Zagreb

A Parade of Carnivals!

07 Jan 2019
The flair, the glare, the excitement and the dazzling costumes are just some of the elements we consider to be a part of any carnival. Well, behold, dear readers, as your traditional carnival in Croatia includes not only these glittering essentials but also something different, something spooky, something quite hair-raising, in fact. You may be scared right now but let us tell you that this is a great time to be in Croatia, as you can join the locals in scattering evil ghosts and releasing a year's worth of frustrations all under the cover of fancy dress. This is, indeed, taken to be the norm, a ritual intended to cleanse your soul before the warm season of spring arrives. You see, carnival season is connected with ancient traditions from these areas that go back to the Middle Ages. According to Slavic pagan customs, carnivals would begin closer to the beginning of the year when locals would parade the streets, marching and cheering, they’d attend masquerades, fancy dress balls, wear costumes and sing to drive away evil spirits. This would carry on all the way to Shrove Tuesday, the day before Lent - the time of fasting, a time of moving away from our wrong doings and preparing for Easter. Quite often the final day of celebrations finish with the ceremonial judgment of an imaginary character blamed for everything bad that has happened over the past year. In the Zagreb region this individual is styled on a prince and is named the fašnik, though his moniker is different in other parts of the country. But wherever you go, he is the one who represents all our problems, troubles and miseries, who takes the blame and is then symbolically burned in a blazing bonfire. A little harsh, you say? Not in the least! Nowadays, carnivals around the country intertwine the customs of old with the fun and glamour of the present day. Everyone is welcome as the carnivals include all generations, with some wholehearted devotees preparing for the show all year round. You’ll see the evidence of this in the magnificent costumes that are worn, some traditional and others so wacky that they would make fashion designers dance with glee.
Most of the carnivals take place at weekends and consist of a plethora of activities ranging from masquerade balls, carnival parades, exhibitions, tours, sporting events, dandy rituals and other celebrations. Needless to say, the amount of food and drink consumed at such events is astonishing, but at least you get to taste an array of gastronomic delights. Every region has its own customs, so wherever you happen to be, why not join in the fun, embrace the spirit of carnival and experience it in a unique way. Let’s get an insight into what’s happening and where...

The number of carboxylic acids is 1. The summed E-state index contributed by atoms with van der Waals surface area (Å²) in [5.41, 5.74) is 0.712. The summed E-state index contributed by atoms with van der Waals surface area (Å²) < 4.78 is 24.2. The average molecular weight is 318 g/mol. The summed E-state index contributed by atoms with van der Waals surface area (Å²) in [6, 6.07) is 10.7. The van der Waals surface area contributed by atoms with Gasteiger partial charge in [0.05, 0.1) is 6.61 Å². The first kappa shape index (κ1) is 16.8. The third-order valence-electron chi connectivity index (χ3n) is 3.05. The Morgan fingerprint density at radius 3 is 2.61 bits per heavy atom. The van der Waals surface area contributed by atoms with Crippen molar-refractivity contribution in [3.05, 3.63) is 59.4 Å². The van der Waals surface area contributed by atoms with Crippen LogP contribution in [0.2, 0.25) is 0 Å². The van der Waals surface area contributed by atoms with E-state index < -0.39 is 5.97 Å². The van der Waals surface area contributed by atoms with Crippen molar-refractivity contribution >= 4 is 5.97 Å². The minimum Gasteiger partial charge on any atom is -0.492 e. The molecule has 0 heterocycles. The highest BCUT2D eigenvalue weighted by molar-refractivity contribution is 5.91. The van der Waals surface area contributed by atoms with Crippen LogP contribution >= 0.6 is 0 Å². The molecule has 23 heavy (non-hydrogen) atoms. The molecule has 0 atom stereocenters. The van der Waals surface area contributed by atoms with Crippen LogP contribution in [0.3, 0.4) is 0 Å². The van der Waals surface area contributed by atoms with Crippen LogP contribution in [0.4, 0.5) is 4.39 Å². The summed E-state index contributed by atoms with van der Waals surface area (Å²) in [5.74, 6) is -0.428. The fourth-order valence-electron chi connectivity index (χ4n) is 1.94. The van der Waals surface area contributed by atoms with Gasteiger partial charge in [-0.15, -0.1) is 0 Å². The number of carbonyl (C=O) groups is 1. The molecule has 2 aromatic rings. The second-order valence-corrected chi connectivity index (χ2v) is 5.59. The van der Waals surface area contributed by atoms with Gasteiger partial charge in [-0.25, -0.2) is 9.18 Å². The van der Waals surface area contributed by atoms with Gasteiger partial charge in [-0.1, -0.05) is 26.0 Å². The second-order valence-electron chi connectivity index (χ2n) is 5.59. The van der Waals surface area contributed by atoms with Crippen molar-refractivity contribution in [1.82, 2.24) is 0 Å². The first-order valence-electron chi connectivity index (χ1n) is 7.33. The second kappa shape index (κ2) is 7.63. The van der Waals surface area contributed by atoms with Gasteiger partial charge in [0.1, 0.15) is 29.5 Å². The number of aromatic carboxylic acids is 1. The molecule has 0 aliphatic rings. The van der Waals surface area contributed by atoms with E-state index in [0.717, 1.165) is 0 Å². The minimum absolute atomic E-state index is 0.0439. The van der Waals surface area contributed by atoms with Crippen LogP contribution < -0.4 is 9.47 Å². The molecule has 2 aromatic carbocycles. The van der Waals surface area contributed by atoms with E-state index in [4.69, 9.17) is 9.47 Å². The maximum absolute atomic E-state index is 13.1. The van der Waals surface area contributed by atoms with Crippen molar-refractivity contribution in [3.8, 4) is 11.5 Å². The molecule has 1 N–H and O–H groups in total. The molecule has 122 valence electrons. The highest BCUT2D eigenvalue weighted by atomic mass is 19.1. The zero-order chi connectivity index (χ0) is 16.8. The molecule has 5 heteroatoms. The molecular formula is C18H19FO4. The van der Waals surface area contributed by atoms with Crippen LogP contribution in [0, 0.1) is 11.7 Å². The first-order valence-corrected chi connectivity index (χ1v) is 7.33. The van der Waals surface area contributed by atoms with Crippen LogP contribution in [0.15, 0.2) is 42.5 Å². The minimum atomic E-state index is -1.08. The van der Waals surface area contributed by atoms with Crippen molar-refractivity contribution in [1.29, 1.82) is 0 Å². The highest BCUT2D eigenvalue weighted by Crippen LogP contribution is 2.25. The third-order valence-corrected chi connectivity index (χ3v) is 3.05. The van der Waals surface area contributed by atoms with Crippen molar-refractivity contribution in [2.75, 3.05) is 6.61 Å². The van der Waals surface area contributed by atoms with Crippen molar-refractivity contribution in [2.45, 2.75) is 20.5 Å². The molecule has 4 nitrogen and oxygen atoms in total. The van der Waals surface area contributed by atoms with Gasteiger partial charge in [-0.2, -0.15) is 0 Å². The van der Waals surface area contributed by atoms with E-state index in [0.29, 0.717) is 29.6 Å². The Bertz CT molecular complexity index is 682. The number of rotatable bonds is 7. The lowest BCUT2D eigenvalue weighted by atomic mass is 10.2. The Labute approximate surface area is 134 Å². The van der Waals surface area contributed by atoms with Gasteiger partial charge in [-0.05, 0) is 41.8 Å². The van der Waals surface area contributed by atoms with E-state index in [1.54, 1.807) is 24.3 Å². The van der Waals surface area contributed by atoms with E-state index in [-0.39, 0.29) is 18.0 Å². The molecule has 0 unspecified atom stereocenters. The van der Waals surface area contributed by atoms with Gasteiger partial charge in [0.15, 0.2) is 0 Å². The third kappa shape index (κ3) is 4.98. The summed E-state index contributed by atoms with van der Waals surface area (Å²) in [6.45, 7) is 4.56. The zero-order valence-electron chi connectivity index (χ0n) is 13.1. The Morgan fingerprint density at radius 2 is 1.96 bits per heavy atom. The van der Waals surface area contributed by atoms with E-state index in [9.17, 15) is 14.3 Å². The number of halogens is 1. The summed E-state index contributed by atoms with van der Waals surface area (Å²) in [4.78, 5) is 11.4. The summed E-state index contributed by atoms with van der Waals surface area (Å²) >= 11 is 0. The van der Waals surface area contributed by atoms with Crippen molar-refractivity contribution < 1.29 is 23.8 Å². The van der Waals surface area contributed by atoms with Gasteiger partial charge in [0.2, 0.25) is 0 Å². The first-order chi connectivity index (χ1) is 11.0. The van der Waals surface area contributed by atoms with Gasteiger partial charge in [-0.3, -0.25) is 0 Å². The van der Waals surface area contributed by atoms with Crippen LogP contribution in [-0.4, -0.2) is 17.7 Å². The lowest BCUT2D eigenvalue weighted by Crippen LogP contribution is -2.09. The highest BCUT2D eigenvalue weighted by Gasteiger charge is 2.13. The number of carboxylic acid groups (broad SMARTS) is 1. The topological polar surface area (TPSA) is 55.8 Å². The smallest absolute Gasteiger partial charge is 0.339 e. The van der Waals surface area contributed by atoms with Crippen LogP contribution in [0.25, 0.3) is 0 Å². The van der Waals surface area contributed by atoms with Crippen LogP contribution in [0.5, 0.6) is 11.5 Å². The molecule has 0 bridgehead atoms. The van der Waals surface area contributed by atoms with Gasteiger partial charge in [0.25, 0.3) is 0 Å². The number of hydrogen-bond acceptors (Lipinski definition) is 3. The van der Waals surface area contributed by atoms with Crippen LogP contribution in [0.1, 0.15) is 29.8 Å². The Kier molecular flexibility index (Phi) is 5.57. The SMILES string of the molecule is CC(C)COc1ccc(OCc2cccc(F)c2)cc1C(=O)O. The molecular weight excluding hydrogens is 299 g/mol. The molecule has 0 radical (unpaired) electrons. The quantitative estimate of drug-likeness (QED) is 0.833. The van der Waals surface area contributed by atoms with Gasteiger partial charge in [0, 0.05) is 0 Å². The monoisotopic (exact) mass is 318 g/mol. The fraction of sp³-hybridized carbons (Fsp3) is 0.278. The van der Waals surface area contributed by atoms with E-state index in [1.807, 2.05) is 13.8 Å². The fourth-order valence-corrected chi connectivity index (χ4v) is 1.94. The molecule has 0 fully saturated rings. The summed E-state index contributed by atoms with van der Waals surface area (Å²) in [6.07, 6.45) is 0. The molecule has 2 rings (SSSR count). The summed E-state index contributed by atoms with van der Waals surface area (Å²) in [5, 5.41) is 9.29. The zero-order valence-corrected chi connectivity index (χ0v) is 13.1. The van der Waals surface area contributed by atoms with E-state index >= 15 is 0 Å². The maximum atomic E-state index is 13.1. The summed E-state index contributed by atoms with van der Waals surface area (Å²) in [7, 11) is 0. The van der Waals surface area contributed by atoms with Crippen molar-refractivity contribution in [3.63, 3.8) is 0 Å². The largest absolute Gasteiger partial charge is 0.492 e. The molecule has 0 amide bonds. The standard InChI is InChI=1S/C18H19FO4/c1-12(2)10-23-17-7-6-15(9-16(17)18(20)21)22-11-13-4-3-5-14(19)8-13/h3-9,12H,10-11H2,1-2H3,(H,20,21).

In Zagreb
2 March - 3 March: Living Pictures 
Reinvigorate the past! Relive some tales of Old Zagreb during the last weekend before Lent at this costume party held at the Zagreb City Museum. Don’t be surprised when you come across some famous characters from the city’s earlier period who will tell you their own stories. Zagreb City Museum C-1, Opatička 20, www.mgz.hr.

Zagreb County
The idyllic little town of Samobor is just a few kilometers away from Zagreb and has one of Croatia's most popular and longest-running carnivals. Festivities begin on 22 February and run through to 5 March. Good old Prince Fašnik is blamed for all the misfortunes in the region and is of course punished by being burnt in a bonfire. It’s witty and political as there is a judge and lawyer who defend the Prince by satirising current affairs in a highly humorous way. There will be food and mulled wine on the square, competitions, fancy dress parades, a costume ball - and lots of wild behaviour!
Samoborček buses leave from the Zagreb Bus Station, Črnomerec and Ljubljanica every 30-40 minutes, departures begin in the early morning from 05:00 through to 22:00 or 23:45. There are no night bus lines, however come Friday and Saturday evening, the buses ride all the way to Podsused where you can catch ZET night city transport. A one way ticket will cost you 28kn. For further information, visit the Samobor Tourist Office at Trg kralja Tomislava 5, www.fasnik.com.
 
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